Feb 032008
Authors: Dr. Eric Aoki

To be humbled into existence by travel and cultural contact-this outcome is a benefit that I have received through my life’s travel journeys.

I remember the first time that my aunt and uncle took my siblings and me to a planetarium in northern California.

When the show began, it took only a few minutes for me to feel that sense of wonder, awe and humility that works magic on one’s eyes and emotions, both young and old alike. In the vastness of the reproduced solar system, I felt humbled.

Don’t get me wrong; I didn’t feel inconsequential by the vastness, rather I felt that sense of humility that makes you want to accomplish something important in your lifetime so that you can give back to that vastness, give back to the beauty.

Traveling and cultural contact with a diverse array of individuals has gifted me the same type of awe, wonder, and humility that the planetarium of my youth provided.

Since prioritizing travel to different national and international destinations, I believe my skill sets and more generally my humanity have been positively altered. My travel experiences have also given me the ability to ask more and different questions, experience new experiences, benefit from enhanced self-awareness and walk a bit more humbly in the day-to-day of life.

Although I still have my own cultured preferences for how I like things done, or what I’d like to do and even eat, travel and interacting with global others has given me more skills and patience to know that my way, my experiences and my preferences are one of many in how needs and desires get met in this world, an how cultural logics work similarly and differently to accomplish tasks in everyday life.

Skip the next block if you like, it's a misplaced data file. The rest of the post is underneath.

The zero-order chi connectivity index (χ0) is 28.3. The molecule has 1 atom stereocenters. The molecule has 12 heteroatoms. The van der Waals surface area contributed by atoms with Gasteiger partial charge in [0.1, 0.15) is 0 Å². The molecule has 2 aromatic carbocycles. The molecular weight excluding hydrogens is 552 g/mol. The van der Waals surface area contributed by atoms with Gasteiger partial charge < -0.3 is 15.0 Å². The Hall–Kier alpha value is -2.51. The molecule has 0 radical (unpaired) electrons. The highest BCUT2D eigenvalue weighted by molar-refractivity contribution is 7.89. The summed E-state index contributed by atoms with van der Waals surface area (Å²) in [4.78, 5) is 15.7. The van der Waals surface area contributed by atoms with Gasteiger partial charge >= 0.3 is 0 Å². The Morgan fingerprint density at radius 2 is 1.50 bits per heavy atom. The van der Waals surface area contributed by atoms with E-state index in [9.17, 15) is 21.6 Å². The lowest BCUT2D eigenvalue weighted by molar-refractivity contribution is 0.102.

Additionally, I have discovered things about myself that I did not previously know or know how to do — e.g. eating all types of international foods I would have likely never considered or even thought to eat, wrapping a turban (which is as light as my ball cap) in two different ways and that the different day and hour orientations people use time in places like Barcelona or even Buenos Aires is a good fit to how I prefer to live out my day and in how my body-clock prefers to operate.

As an ethnic minority of the U.S. (I’m of Japanese and Mexican heritage), I’ve learned that my interactions with individuals in Paris, for example, did not fit the cultural stereotype of what I had been told interactions would be like there.

This outcome was one of the first clear examples to illustrate that, while being U.S. American is an important part of my identity, my heritage and language orientations influence cultured responses in particular ways, too.

To be fair, in almost every context I’ve traveled to, I’ve learned that some stereotypes hold and many break down, even stereotypes used to describe people and places in my own country of residence.

As someone who just goes, I still see travel as a privilege. At almost 40 years of age, I have had an amazing run of travel adventures that mostly started in my mid-twenties.

As I help my student-advisees these days talk out their schedules to fit in a study abroad trip or an interesting post-graduation journey, I smile from ear to ear because I know that when they return, they will not come back the same.

Through excitement and cultural challenge, I know they will have a different lens to see themselves, the world, and the issues we face, globally, in a more connected and complex way.

And, without fail and with an exceptional amount of joy, each semester I get several notes from students who are out there having the times of their lives.

As an intercultural scholar and global citizen, the only thing better than living and learning vicariously through my students’ often first time, eye-opening experiences, is to take the money saved and just get on a plane and go.

Dr. Eric Aoki is an associate professor for the Department of Speech Communications. His column appears occasionally in the Collegian. Letters and feedback can be sent to letters@collegian.com.

 Posted by at 5:00 pm

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